It occurred to me that there’s a whole lot of stuffing going on here that I haven’t written about because it doesn’t interest me and/or I'd have to do more than two posts a week to cover it all, but that stuff might be of interest to someone else who could be exploring the continuum care concept of living out the final decade of life---or two if we’re lucky.
Exercise classes I have mentioned. Tai Chi---my personal favorite---Yoga, cardio drumming and sit & stretch I've written about but they also have cardio boxing, strength training, a walking club, balance & barre and circuit training classes. One lady, who goes to most of exercise classes said, "It's my job to stay healthy." That statement was countered by another woman who replied, "I'm not doing any of that. I'm going to eat what I want, do what I want and if I die early then I'll die happy."
In the tour of things I don't do here I'd be remiss if I didn't mention the game room. That place is busy 4-5 times a week with a bunch of card-sharky people all having noisy fun. Or so I'm told. I hear the gaming group talk at meals and in the lobby and you can tell they've bonded quickly. It's interesting how different the conversations are when you sit with different combinations of people. There's the Gossipers and what I call the Complaint Department and then the Silly Club (my favorite). The Gamers and the Church-Chatters round out the frequent mealtime tables. The box of chocolates metaphor of never knowing what you'll get is over used and doesn't apply here as I'm getting better at identifying on sight the 'candies' in our box of personalities. A handy skill to have when you place your food order and you can choose take-out or dine in. Always on the lookout for blog fodder, I rarely get take-out.
There have been a few lectures here, too, that I have attended: one was about birds of prey (briefly mentioned a while back). I got to see a huge, live barn owl up close enough to touch. We were also visited by a speaker from the humane society who brought three dog ambassadors with her who roamed the room soaking up pets and praises. One pooped on the floor, another got creeped out by the cat-like hissing coming from a man’s portable oxygen tank. Both proved to be quite entertaining. We had another speaker this afternoon who is with an EMT search and rescue K9 unit. She was animated and fascinating and full of great antidotes.
I'm glad we’re on the lecture circuit of people passing through the community with programs like this. These lectures reminded me of the ones I loved at the senior hall as did the two entertainers who came here to play the piano. I was amazed at how easily they can play any song from 1920 to 2021 that’s called out from a crowd.
If you’re into churchy things, this month would have had you feeling right at home. There's a three part discussion scheduled and led by the pastors here that focuses on The Advent. Another discussion on the calendar will be led by the person in charge of the Hospice program here on campus and it’s about getting through the holidays after a loss and managing our expectations as we age. I’m betting that will be well attended. There is also a caroling night and a tree trimming afternoon on the calendar. Oh, and a Christmas party. Lest you think church activities are unique to this campus I toured another CCC once that has church services seven days a week and twice on Sundays.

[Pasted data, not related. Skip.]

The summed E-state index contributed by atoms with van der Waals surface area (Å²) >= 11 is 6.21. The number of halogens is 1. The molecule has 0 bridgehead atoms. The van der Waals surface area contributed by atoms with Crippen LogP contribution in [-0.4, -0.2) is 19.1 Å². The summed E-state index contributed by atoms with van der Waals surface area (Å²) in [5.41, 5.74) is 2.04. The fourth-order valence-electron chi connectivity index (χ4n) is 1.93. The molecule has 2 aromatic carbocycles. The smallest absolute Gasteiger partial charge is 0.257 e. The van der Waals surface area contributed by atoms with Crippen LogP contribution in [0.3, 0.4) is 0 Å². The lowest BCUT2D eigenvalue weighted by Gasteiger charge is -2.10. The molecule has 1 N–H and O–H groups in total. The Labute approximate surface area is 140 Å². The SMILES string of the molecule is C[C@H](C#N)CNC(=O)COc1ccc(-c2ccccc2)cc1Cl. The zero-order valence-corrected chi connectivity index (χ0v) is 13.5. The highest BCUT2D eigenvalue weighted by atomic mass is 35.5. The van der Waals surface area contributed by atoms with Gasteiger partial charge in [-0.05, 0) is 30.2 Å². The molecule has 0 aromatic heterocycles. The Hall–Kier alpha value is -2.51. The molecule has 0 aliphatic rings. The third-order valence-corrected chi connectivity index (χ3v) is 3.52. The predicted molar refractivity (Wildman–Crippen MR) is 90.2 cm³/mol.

Every day something new gets added to the community app…a bus trip downtown to see the Christmas lights, a Parade of Apartments here on campus of those who want to share/show off their holiday decorating skills and/or new home décor. I did not volunteer my apartment for the tour but I am looking forward to seeing those who did. Also going on is a "The Twelve Days of Christmas" give-away. Management draws the names of a staff and resident every day for twelve days for prizes. If I win something I hope it's the Fitbit. I've had two watches go belly up since I moved here.
Then there are the collections being taken. I’m not sure if this will be on going or just a holiday thing but we’ve gotten fancy invitations to donate to things like the Therapeutic Equestrian Program that brings horses to our sister campus. Another collection letter came looking for donations to the employee Christmas gift fund. We are not allowed to give personal gifts or tips to employees so whatever comes from this collection gets divided up. I was shocked to hear one lady say she will write a check for $500, but when she explained her math on how much she’d be tipping for dinners in a regular restaurant compared to the no tipping rule here it wasn’t that out of line (if we'd been here a full year) and she didn’t even include the concierge or maintenance people in her math.
Another appeal for money featured a 97 year old woman who ran out of money to pay her own way at our sister campus. The Foundation takes over her expenses in cases like that which I knew---it’s part of the promise you get when you buy into any continuum care complex. I just didn’t expect them to metaphorical pass the collection plate using an actual resident like abandon puppies featured in humane society commercials. I’m pretty sure these are all seasonal bids for our charitable giving but I mention them because it fits in with theme of what’s it’s like living in a place like this. ©